Her oxygen was upped to the highest amount available in the hospital as her fever elevated.
Concerned that she may not last the night, hospital staff transferred her via ambulance to the hospital tent where high-flow oxygen was available.
Surrounded by death
Under the tent, there were nine other severe COVID-19 patients.
Only three of them, including Scott, survived.
The bed she received was the last available.
After another round of medication and an IV drip, Scott threw up uncontrollably.
“I was deathly afraid. I knew that was it. I crawled back up to my bed and I gave up,” she said.
“I let go of this life. I had no choice. I had no more strength; I was weak mentally.
“I worked in the emergency room for three and a half years. I am no stranger to death nor sickness. I see every gunshot, every car accident…but I was the patient now, and there is a difference and psychological thing.
“I was just waiting, waiting to die…and I struggled to breathe.”
Scott said the woman in the bed to the right of her, who groaned all night in pain, passed away the following morning.
She watched as nurses wrapped her up and the porters collected her.
“I laid there all night and listened to the people groan and cry,” she said.
“I was crying and I was afraid because the woman had been on that high-flow oxygen all night, and it didn’t work for her. So, how do I know it’s going to work for me and [I] watched her die?”
Another woman adjacent to Scott, who was on a ventilator, crashed hours later and died.
It would not be the last death.
Four more COVID patients, including a retired nurse and a hotelier whom Scott had previously worked with before becoming a nurse, also died under the tent.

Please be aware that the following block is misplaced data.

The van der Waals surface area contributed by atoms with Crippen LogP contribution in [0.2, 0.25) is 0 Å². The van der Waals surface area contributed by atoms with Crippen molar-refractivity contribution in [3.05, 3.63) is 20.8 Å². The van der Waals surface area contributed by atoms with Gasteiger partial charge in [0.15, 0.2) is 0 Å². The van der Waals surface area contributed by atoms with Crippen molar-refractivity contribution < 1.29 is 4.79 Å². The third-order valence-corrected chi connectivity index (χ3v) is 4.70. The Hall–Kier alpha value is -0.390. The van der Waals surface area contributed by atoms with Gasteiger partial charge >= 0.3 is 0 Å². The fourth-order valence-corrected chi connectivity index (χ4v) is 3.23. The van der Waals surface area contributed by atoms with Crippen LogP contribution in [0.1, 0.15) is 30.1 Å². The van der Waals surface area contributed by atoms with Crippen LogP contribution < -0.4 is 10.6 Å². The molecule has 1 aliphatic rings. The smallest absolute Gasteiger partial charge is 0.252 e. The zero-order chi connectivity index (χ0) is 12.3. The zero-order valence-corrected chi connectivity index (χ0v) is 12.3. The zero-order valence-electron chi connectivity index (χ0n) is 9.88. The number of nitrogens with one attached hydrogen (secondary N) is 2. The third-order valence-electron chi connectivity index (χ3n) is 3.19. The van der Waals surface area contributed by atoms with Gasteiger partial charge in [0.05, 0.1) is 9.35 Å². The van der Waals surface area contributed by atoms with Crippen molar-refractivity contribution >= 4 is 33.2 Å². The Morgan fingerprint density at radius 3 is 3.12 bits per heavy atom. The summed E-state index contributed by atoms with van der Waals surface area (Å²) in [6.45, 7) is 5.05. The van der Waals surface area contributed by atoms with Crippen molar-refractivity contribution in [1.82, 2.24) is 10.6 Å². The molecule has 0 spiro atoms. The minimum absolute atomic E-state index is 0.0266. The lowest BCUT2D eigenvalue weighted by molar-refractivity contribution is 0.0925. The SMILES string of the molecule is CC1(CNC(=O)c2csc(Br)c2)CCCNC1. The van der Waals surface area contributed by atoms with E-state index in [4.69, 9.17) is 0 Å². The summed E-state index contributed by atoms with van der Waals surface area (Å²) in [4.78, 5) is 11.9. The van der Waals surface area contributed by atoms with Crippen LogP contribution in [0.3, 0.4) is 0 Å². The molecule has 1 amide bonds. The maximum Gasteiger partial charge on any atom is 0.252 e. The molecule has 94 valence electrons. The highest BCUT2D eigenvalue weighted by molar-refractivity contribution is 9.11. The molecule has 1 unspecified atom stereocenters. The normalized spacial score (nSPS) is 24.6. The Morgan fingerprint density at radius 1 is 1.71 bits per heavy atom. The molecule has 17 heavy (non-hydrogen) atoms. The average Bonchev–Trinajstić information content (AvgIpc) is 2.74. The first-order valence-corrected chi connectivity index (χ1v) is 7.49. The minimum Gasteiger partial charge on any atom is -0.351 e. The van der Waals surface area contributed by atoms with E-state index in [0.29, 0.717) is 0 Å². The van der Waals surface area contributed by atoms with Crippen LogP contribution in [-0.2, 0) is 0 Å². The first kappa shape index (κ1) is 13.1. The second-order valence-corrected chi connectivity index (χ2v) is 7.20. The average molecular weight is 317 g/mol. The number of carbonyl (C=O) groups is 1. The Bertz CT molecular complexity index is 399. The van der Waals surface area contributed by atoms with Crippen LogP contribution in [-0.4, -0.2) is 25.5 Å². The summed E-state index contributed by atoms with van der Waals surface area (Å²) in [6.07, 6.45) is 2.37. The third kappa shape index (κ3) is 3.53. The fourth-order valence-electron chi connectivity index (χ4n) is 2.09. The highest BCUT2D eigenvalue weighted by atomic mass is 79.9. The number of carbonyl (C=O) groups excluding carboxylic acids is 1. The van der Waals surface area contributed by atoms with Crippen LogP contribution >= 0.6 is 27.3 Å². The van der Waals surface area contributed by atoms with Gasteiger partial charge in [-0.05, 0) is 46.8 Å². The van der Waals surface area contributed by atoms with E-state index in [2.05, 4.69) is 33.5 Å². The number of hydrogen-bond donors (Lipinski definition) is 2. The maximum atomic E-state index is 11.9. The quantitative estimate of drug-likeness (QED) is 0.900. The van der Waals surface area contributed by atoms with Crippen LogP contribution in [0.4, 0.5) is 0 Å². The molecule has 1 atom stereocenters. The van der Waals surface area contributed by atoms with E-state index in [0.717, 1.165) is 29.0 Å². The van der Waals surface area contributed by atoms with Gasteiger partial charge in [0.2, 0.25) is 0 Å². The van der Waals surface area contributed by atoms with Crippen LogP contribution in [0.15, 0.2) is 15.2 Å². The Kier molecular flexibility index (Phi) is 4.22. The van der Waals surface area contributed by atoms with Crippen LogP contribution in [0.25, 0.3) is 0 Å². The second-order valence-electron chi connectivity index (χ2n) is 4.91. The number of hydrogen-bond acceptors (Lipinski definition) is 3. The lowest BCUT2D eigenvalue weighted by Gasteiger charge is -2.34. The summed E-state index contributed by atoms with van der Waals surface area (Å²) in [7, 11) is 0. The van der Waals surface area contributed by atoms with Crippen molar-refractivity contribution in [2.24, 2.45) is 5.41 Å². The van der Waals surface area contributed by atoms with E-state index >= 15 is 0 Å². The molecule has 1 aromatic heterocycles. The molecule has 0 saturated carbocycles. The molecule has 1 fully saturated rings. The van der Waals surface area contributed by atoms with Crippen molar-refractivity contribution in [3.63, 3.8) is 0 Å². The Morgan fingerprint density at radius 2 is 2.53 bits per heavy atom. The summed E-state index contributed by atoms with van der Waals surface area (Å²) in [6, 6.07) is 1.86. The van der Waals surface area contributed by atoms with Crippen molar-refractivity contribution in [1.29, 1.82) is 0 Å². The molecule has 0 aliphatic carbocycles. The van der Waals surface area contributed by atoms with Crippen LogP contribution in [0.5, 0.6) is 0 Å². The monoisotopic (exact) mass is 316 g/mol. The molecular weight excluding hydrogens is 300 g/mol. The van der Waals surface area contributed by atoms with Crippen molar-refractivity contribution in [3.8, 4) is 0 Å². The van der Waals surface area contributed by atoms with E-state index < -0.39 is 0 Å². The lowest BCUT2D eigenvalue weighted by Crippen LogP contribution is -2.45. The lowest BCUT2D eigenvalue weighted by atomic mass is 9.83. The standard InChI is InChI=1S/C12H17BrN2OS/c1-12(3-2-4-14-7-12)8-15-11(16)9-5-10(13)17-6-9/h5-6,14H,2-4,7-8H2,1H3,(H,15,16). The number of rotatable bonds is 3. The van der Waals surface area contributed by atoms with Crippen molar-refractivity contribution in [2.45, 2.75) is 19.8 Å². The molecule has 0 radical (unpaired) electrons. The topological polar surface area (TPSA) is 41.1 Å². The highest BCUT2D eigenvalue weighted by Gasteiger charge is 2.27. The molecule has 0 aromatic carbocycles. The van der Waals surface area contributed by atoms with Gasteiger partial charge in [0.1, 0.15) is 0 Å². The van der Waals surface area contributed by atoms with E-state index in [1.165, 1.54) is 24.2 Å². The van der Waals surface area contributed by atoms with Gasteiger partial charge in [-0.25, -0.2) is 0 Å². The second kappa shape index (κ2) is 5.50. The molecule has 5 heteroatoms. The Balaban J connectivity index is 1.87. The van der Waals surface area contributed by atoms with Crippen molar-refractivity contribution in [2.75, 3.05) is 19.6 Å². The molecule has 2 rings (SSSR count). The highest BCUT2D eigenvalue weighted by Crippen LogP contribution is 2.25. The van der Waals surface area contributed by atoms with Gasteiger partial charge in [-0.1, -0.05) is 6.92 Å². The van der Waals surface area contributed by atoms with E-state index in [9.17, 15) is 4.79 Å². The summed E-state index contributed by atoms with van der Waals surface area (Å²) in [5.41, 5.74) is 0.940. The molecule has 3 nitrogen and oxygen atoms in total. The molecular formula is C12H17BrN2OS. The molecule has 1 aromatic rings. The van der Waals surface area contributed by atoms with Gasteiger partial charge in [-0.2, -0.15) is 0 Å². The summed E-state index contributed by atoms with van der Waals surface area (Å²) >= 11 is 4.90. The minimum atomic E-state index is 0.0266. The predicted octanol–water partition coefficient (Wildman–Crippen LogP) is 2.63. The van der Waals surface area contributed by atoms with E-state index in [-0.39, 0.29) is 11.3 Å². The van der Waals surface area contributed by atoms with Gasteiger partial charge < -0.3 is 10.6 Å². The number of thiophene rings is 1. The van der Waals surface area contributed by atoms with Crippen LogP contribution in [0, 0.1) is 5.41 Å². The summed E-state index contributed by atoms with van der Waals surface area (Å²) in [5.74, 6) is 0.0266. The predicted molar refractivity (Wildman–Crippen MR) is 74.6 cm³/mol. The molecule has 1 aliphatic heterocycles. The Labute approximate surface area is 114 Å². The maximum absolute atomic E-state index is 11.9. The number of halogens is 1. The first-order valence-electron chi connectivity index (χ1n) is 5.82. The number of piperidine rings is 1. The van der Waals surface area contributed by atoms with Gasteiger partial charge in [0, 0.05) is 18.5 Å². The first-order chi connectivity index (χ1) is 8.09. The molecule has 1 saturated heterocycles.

Scott said as porters collected the body of the hotelier, a mother of three, her phone rang.
She said the woman had been texting her family just hours before.
“I said: ‘God, you have to get me out of here,’” Scott said, recalling envisioning her death.
“I saw my death and I was in a room with people dead, past and present.
“I was stripped of myself and I came to the end of myself, and I had a spiritual encounter.
“I was naked and my humanity fell off me, and everything fell to the ground and I was before God, and he showed me who I was…”
Scott said she felt the hand of God and she determined “with every fiber of her being” that she would walk out of the hospital.
She said she believed a combination of the COVID treatment Remdesivir, her partial vaccination and God helped saved her.
Devoid of human touch for days, she asked her family to deliver some fresh fruit, which she forced herself to eat.
Scott said she set a goal each day to lower her oxygen consumption, to sit up, and to eventually brush her own teeth.
She spent a total of 12 days in hospital and was eventually released on September 9.
She admitted that due to past traumas, she had lost her faith in God, but her experience renewed that faith and it has changed her life.
“I left there reborn with a whole new perspective,” she said.
Now, Scott is still unable to speak for long or walk too far without running out of breath,
But she said as soon as she is able, she will return to work, recognizing her duty as a nurse.
Scott thanked the nurses, doctors and other personnel at the hospital who continue to risk their lives every day as part of their duty and jobs.
She plans to get her second vaccine jab as soon as possible.